For over-40 golfers, American majors are elusive goal

One news story from 50 years ago at the PGA Championship might explain why no one has touched a record set that day.

Julius Boros had to watch in front of him as Arnold Palmer made one last charge in the 1968 PGA Championship. Palmer thrashed a 3-wood out of the rough to 8 feet on the 18th hole at Pecan Valley in San Antonio, only to miss the birdie putt to tie for the lead in the only major he never won.

Boros needed par to win, and he left his approach 45 yards short.

Nerves? Not at all.

“With the heat at 103, the pressure on full force, and 14,000 spectators jammed around the 18th green, Boros nonchalantly chipped to within 3 feet of the pin and popped the winning putt into the cup,” the story said.

Boros was 48, making him the oldest major champion, then and now.

Tom Watson was an 8-foot putt away from winning the 2009 British Open at Turnberry at age 59. A year earlier, Greg Norman was 53 when he took the lead into the final round at Royal Birkdale and shot 77. Norman did that when he was younger, too.

Links golf, which leans more on skill and creativity than youthful power, seems to expand the age limits for winning majors.

American majors are different.

Only two players in their 40s have won in the past 80 majors over two decades on U.S. soil. Vijay Singh, who holds the PGA Tour record for most victories (22) in his 40s, won the 2004 PGA Championship at age 41. Payne Stewart was 42 when he won the 1999 U.S. Open at Pinehurst No. 2, four months before he died in a plane crash.

No one would be surprised if a player in his 40s won the PGA Championship starting Thursday at Bellerive Country Club in St. Louis. Phil Mickelson, Tiger Woods, Paul Casey and Matt Kuchar are all in their 40s. Five players in their 40s have won on the PGA Tour this year. Four of them won last year.

There’s just not much recent history to suggest it will happen in an American major.

“Sometimes it’s almost like a younger player can be naive about what they’re achieving,” Paul Azinger said. “Younger players have the ability to swing the club like a kid without a care in the world, versus an older player who feels like he’s playing with his last ball.”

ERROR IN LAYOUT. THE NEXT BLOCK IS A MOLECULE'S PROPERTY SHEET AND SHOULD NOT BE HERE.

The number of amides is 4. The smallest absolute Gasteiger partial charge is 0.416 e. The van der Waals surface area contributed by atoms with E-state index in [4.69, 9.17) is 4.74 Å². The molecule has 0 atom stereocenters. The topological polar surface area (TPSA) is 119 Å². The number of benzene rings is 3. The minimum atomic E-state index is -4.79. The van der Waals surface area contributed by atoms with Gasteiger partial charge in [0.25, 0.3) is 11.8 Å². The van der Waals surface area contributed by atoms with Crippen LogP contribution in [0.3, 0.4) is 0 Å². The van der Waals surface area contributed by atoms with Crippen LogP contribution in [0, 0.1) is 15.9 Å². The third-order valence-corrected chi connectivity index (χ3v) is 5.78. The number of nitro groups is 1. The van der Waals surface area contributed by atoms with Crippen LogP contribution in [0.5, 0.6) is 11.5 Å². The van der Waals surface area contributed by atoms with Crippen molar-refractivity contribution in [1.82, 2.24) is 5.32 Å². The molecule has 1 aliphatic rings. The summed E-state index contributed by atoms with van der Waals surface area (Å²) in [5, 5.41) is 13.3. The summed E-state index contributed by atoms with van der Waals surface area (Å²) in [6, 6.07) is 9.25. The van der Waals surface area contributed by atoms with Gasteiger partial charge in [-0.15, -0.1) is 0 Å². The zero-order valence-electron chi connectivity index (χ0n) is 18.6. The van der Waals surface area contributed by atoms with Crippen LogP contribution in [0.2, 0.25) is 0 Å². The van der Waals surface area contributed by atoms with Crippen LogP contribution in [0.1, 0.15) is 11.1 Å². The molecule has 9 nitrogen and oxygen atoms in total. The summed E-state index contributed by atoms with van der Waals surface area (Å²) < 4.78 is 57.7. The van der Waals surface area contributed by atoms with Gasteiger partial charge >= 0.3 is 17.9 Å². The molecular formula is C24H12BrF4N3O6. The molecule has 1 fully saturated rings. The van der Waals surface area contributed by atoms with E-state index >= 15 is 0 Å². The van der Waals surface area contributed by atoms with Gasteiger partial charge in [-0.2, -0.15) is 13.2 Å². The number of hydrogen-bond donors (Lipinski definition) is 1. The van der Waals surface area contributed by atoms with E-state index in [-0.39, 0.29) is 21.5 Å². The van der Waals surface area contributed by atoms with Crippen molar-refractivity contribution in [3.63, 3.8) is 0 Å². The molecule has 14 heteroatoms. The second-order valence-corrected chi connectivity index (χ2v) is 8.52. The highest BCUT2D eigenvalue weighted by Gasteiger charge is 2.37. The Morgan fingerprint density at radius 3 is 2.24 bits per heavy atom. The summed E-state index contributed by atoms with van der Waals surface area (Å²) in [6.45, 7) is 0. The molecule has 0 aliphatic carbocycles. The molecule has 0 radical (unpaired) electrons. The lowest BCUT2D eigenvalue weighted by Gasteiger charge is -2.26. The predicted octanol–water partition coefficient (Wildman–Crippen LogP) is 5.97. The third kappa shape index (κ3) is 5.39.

Mark Calcavecchia won the Canadian Open when he was 45. He won at Innisbrook in Florida when he was 46. He had two chances on Sundays in the majors after turning 40, and he didn’t break par either time.

“It should be the same as a regular tour event,” Calcavecchia said. “There’s more pressure in a major. Maybe the older you get, you don’t handle the pressure as well. I don’t know. That’s a hard one to figure out.”

There have been plenty of close calls, mostly involving Mickelson, who is among the best ever to play the game. He won the British Open in 2013 at Muirfield. He lost the 54-hole lead in the U.S. Open at Merion that same year at 43, and he finished runner-up in the PGA Championship at Valhalla when he was 44.

Kenny Perry was 48 when he lost a two-shot lead with two holes to play in the 2009 Masters and then lost in a playoff to Angel Cabrera. Four years later, Cabrera was 43 when he lost the Masters in a playoff to Adam Scott. Stephen Ames was 43 when he played in the final group of the 2007 PGA Championship with Woods, and that was not going to end well. Jim Furyk was 42 when he fell out of the lead with three holes to play in the 2012 U.S. Open.

“If you look at soccer, tennis, it seems like the better players are all playing later,” Rory McIlroy said. “There’s more knowledge out there; you learn to pace yourself, longevity, all that stuff. They still have chances. … But when you play for so long, maybe it’s the weight of expectations. You start playing more careful. With the innocence of youth, you don’t see the negatives.

“I don’t have a good answer,” the 29-year-old McIlroy said. “I’ll tell you in 11 years.”

It’s also a numbers game.

European-born players went 78 years without winning the PGA Championship because for many years hardly any Europeans were invited to play. Likewise, the field at Bellerive features only 21 out of 136 players (excluding the 20 club pros) in their 40s.

Each year brings more youth, and those golfers are better than ever.

“Guys are good when they come out of college,” said 28-year-old Brooks Koepka, who has won back-to-back U.S. Opens. “They’re ready to win. There’s way more guys that are competing between 22 to 28. Myself and Rory are on the old end.”

Ernie Els contemplated this question a decade ago, when modern equipment was closing the distance gap and players in their 40s had plenty of length and loads of experience. Els felt they were hitting the ball even better, but “I think eventually your short game is not as sharp as maybe the guys in their 20s.”

“When it’s really tough, when the greens are firm and fast, I think eventually the nerves,” he said, pausing to offer a knowing glance before adding, “it’s there.”

Jack Nicklaus set the Masters record when he won at age 46, which seemed more ancient in 1986 than it does now. The British Open record still belongs to Old Tom Morris, who was 46 when he won in 1867. Hale Irwin holds the U.S. Open record by winning in 1990 at age 45.

Boros topped them all.

Not only did he win the 1968 PGA Championship at 48, but he lost the Westchester Classic in a playoff when he was 55. He died in 1994, and author and golf historian Herbert Warren Wind offered this assessment of Boros to The New York Times:

“He was the most relaxed guy,” Wind said. “He seemed to have no nerves, and that made him very dangerous.”

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